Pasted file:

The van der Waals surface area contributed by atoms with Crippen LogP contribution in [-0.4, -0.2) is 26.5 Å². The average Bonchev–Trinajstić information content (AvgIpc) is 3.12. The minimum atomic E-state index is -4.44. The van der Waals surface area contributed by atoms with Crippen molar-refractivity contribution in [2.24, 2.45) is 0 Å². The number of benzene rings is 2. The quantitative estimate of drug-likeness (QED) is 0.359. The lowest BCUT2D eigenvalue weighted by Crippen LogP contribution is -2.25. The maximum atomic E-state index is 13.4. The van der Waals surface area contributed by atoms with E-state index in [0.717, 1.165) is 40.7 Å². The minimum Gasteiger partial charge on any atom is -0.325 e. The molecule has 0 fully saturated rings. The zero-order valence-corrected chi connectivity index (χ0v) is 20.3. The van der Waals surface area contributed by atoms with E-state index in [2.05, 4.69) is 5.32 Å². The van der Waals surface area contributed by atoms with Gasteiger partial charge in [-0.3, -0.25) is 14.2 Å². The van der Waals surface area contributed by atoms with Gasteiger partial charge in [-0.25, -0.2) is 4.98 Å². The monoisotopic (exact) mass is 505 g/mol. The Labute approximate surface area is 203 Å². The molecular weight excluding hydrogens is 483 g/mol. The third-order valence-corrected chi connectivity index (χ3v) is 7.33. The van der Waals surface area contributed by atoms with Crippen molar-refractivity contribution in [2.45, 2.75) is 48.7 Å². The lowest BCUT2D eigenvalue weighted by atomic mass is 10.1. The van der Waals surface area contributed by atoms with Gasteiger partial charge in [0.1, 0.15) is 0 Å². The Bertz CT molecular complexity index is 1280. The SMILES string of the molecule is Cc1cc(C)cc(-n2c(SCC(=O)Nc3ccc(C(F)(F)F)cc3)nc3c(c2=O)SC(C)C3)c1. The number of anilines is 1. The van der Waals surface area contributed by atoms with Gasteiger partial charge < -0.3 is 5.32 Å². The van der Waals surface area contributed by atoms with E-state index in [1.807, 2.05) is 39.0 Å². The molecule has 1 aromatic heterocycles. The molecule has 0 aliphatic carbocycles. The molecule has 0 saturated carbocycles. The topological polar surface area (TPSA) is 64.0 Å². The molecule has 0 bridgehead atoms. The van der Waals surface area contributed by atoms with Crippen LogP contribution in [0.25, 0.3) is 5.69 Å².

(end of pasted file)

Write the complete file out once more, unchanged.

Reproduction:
The van der Waals surface area contributed by atoms with Crippen LogP contribution in [-0.4, -0.2) is 26.5 Å². The average Bonchev–Trinajstić information content (AvgIpc) is 3.12. The minimum atomic E-state index is -4.44. The van der Waals surface area contributed by atoms with Crippen molar-refractivity contribution in [2.24, 2.45) is 0 Å². The number of benzene rings is 2. The quantitative estimate of drug-likeness (QED) is 0.359. The lowest BCUT2D eigenvalue weighted by Crippen LogP contribution is -2.25. The maximum atomic E-state index is 13.4. The van der Waals surface area contributed by atoms with E-state index in [0.717, 1.165) is 40.7 Å². The minimum Gasteiger partial charge on any atom is -0.325 e. The molecule has 0 fully saturated rings. The zero-order valence-corrected chi connectivity index (χ0v) is 20.3. The van der Waals surface area contributed by atoms with E-state index in [2.05, 4.69) is 5.32 Å². The van der Waals surface area contributed by atoms with Gasteiger partial charge in [-0.3, -0.25) is 14.2 Å². The van der Waals surface area contributed by atoms with Gasteiger partial charge in [-0.25, -0.2) is 4.98 Å². The monoisotopic (exact) mass is 505 g/mol. The Labute approximate surface area is 203 Å². The molecular weight excluding hydrogens is 483 g/mol. The third-order valence-corrected chi connectivity index (χ3v) is 7.33. The van der Waals surface area contributed by atoms with Crippen molar-refractivity contribution in [2.45, 2.75) is 48.7 Å². The lowest BCUT2D eigenvalue weighted by atomic mass is 10.1. The van der Waals surface area contributed by atoms with Gasteiger partial charge in [0.1, 0.15) is 0 Å². The Bertz CT molecular complexity index is 1280. The SMILES string of the molecule is Cc1cc(C)cc(-n2c(SCC(=O)Nc3ccc(C(F)(F)F)cc3)nc3c(c2=O)SC(C)C3)c1. The number of anilines is 1. The van der Waals surface area contributed by atoms with Gasteiger partial charge < -0.3 is 5.32 Å². The van der Waals surface area contributed by atoms with E-state index in [1.807, 2.05) is 39.0 Å². The molecule has 1 aromatic heterocycles. The molecule has 0 aliphatic carbocycles. The molecule has 0 saturated carbocycles. The topological polar surface area (TPSA) is 64.0 Å². The molecule has 0 bridgehead atoms. The van der Waals surface area contributed by atoms with Crippen LogP contribution in [0.25, 0.3) is 5.69 Å².